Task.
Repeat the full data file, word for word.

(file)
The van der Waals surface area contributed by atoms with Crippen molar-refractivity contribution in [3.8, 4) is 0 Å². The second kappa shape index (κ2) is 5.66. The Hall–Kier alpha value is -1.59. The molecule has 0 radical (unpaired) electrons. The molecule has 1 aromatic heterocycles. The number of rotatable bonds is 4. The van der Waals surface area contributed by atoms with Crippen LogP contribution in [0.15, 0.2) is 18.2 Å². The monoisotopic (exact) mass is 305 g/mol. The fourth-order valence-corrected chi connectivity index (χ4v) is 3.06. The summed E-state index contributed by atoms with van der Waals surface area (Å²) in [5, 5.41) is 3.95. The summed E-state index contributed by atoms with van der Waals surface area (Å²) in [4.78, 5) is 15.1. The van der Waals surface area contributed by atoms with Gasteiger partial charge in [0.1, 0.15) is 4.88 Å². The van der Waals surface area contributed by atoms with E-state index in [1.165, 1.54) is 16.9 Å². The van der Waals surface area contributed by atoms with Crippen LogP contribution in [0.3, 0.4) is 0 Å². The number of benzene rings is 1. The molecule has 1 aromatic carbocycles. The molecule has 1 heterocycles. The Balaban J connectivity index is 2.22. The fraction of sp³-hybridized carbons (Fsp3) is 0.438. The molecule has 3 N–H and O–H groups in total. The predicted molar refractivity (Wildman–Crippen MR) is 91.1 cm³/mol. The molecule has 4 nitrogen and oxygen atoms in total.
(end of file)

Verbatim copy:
The van der Waals surface area contributed by atoms with Crippen molar-refractivity contribution in [3.8, 4) is 0 Å². The second kappa shape index (κ2) is 5.66. The Hall–Kier alpha value is -1.59. The molecule has 0 radical (unpaired) electrons. The molecule has 1 aromatic heterocycles. The number of rotatable bonds is 4. The van der Waals surface area contributed by atoms with Crippen LogP contribution in [0.15, 0.2) is 18.2 Å². The monoisotopic (exact) mass is 305 g/mol. The fourth-order valence-corrected chi connectivity index (χ4v) is 3.06. The summed E-state index contributed by atoms with van der Waals surface area (Å²) in [5, 5.41) is 3.95. The summed E-state index contributed by atoms with van der Waals surface area (Å²) in [4.78, 5) is 15.1. The van der Waals surface area contributed by atoms with Gasteiger partial charge in [0.1, 0.15) is 4.88 Å². The van der Waals surface area contributed by atoms with E-state index in [1.165, 1.54) is 16.9 Å². The van der Waals surface area contributed by atoms with Crippen LogP contribution in [0.3, 0.4) is 0 Å². The number of benzene rings is 1. The molecule has 1 aromatic carbocycles. The molecule has 1 heterocycles. The Balaban J connectivity index is 2.22. The fraction of sp³-hybridized carbons (Fsp3) is 0.438. The molecule has 3 N–H and O–H groups in total. The predicted molar refractivity (Wildman–Crippen MR) is 91.1 cm³/mol. The molecule has 4 nitrogen and oxygen atoms in total.